Pasadena's Old Town artist Don Sorenson's artist career reads like a Hollywood success story.

In 1973 Sorenson, armed with determination, color slides of his paintings and a brand new Master of Arts degree from Cal State, Northridge, began the usual siege of big-name galleries. From some he got the usual "Don't bother me, peddler" response, but the assistant at Nicholas Wilder Gallery in Los Angeles offered and encouraging "maybe."

About one year and 52 phone calls later, Sorenson personally returned to the gallery. He was told Wilder was out and not expected back for a couple of hours. Sorenson loaded his small slide viewer, got into his car and waited.

Two hours later he saw Wilder and artist Bruce Nauman emerging from another car. As they stepped into the gallery, engrossed in conversation, Sorenson thrust the viewer in front of Wilder's face and nervously shouted, "Look at this, please." Wilder advised the young artist to calm down and wait in his private office.

More maybes and three more months went by, followed by a studio visit from Wilder himself. After thoughtfully perusing each painting he said to Sorenson, "Call me when you do some more work."

Another year passed, and within it a new series of 10 paintings. A second visit from Wilder, who was considering recommending Sorenson to a fellow gallery owner. After viewing the modernist painter's newest works Wilder said, "One of my artists has just canceled. You can show tomorrow."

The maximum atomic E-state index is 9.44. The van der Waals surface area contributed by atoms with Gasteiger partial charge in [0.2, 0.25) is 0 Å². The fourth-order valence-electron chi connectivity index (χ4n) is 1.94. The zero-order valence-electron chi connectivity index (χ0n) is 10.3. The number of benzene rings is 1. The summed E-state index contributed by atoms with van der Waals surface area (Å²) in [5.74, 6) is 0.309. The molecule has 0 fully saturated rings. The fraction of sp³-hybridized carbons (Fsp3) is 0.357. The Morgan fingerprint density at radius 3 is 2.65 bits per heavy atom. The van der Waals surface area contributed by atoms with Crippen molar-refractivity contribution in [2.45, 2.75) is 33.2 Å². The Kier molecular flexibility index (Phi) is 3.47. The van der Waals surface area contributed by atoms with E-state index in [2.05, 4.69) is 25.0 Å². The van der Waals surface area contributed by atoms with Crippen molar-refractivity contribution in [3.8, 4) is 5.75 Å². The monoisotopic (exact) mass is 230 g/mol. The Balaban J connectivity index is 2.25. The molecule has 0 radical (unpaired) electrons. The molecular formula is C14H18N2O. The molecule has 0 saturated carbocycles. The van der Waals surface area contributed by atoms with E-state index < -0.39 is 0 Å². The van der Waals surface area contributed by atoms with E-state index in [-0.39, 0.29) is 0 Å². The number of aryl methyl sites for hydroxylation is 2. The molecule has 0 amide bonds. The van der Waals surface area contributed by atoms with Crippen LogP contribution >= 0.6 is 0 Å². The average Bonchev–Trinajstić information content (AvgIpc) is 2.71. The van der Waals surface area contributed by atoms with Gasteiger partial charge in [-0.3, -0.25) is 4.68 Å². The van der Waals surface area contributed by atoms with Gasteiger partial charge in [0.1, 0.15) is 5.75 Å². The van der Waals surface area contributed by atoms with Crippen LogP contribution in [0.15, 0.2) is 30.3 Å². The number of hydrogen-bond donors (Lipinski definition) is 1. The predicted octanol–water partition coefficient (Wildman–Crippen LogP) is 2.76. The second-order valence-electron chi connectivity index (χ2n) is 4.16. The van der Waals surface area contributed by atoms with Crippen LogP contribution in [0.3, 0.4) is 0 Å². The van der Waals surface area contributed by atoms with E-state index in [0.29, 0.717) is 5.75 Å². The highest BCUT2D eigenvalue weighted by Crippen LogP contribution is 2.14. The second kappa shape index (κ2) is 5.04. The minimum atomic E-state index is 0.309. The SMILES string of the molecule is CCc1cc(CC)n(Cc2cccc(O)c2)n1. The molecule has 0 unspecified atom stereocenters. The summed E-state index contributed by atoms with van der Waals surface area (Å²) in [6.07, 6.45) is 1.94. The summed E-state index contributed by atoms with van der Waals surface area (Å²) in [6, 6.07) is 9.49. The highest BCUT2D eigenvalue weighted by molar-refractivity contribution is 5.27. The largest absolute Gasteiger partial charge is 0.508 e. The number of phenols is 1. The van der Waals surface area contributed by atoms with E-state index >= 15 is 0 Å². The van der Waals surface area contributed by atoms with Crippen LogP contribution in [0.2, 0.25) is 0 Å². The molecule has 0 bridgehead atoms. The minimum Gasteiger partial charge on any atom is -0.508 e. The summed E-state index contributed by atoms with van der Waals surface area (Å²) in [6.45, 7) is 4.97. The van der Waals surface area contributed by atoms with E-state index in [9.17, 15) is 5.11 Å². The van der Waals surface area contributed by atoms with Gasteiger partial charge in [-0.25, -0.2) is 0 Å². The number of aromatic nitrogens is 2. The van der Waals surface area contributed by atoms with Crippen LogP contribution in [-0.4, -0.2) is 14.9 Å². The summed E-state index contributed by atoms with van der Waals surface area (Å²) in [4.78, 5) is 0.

After an unforgettable but sleepless night Sorenson was ready to take part in the group exhibit. His reviews were good. He even sold. He was signed on as one of Wilder's "stable" of regulars.

"Most aspiring artists think that when this happens you're made," Sorenson said, "but it just isn't so. I had to fight as hard to stay with Wilder as I did to get there."

The mid '70s will be remembered by the art world as the time the bottom fell out of the market. The so-called "young artists" (those not yet at Mt. Everest) in a dealer's stable were being let go in droves because they were too expensive to keep. Sorenson is currently the only one left in the Wilder stable. But clearly he'll make it.

His art is structured, sophisticated and contained continuation of Jackson Pollack's. Working on huge canvasses, he first paints his ground and overlays it with elongated, spear-shaped, zig-zagged masking tape cutouts. He then overpaints several times in taped groupings. When the final tape is removed the finished work reveals intensely complex, brilliantly colored intertwined diagonals— sometimes curvilinear— that arouse the viewer's emotions and intellect simultaneously.

Loretta Keller
Pasadena Star-News
August 17, 1979




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